How to Prepare for a Typhoon in Japan

The following is a translation of a Google alert page about Typhoon Francisco (from October 2013). You can track the progress of typhoons on the Japan Meteorological Agency website.


Fasten down loose roof tiles
If your roof tiles start flying off, there will likely be serious injuries. Check your roof and outer walls for places where leaks could develop. Fasten things like antennas, fences, bicycles, and plants down with rope, or move things inside if possible.

Do some preventative maintenance on your drainage systems
When drainage ditches get clogged, they cause water to collect in roads and yards and can cause damage to basements and parking areas. Make sure your gutters are clean and free of leaves and garbage.

Prepare flashlights and food
There is a possibility of power failures and the water being stopped. Prepare a flashlight and a way to obtain information, such as a radio. Imagine that you might not be able to go shopping for a few days, so buy enough food and drinks to be able to feed yourself for a few days.

Move your furniture to higher levels
Your household goods will be destroyed if they get wet. Move anything that will be ruined by water to a higher floor. Get flood insurance.

If you live in a low-lying area, prepare sandbags
Sandbags can be used by people in low-lying areas or near river banks to prevent or delay flooding. If you can’t get sandbags, you can fill garbage bags with water and secure them with concrete blocks. You can also fill PET bottles with water and wrap them in cardboard.

Avoid basements
Train stations, shops, and parking areas that are underground can flood, so be careful.

Don’t use elevators
Elevators may stop if their underground power source or machinery is flooded, so it is better not to use elevators.

Don’t go outside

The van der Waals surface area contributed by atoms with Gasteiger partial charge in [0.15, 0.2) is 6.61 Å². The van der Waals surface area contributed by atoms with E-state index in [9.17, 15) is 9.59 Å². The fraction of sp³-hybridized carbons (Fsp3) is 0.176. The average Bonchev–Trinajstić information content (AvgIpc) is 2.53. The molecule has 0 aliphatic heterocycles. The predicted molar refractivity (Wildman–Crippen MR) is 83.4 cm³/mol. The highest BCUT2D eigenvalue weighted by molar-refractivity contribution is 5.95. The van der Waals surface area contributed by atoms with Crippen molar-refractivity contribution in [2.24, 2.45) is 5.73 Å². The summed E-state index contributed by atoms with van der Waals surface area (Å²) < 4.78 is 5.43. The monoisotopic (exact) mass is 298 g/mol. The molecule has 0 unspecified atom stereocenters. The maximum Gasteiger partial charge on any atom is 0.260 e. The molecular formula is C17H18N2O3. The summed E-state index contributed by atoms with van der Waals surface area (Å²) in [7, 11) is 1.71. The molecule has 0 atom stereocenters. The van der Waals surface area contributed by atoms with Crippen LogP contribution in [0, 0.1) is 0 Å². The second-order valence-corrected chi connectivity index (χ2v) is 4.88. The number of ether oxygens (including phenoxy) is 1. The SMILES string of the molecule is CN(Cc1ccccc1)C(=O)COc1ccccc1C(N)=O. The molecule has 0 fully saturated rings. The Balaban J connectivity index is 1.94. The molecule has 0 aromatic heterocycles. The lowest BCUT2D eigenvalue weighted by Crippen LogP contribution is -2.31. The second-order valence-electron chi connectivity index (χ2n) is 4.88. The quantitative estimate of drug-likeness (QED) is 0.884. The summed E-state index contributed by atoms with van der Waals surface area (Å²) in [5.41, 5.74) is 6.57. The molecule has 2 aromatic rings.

The best way to wait out a typhoon is at home. If you are in transit during a typhoon, do not go outside. Don’t go near any rivers or canals to see what they look like as that is extremely dangerous. Also, don’t try to repair your roof when the typhoon is close. Finish your repairs well before the typhoon approaches.

Beware of landslides
Land that is sloped 30 degrees or more and is 5m high or more has a high chance of creating a landslide. You can check your city’s website for the locations of steep terrain. If you see cracks in the land, if small rocks are falling down the slope, or if water is coming out of the slope, the chance of a landslide is high. Take refuge in the upper floor of a strong building.

Try to envisage the possibility of flooding
If you are in an area where high tides or floods are being predicted, pay close attention to the weather information, and instructions from the local government. Make sure you are ready to evacuate immediately if necessary.

If information about evacuation is broadcast, help others evacuate
If the local government issues information about evacuation, take people to a safe place or an official evacuation center immediately by car or other vehicle. Give precedence to the elderly, disabled, and families children. You can take refuge in a high place, a friend or relative’s home, or a public building.

If an evacuation order is issued, move in groups
If an evacuation order is issued, lock up your house, gather up your neighbours, and walk together to the evacuation point. It’s best to wear practical shoes like running or hiking shoes for walking in flooded streets.

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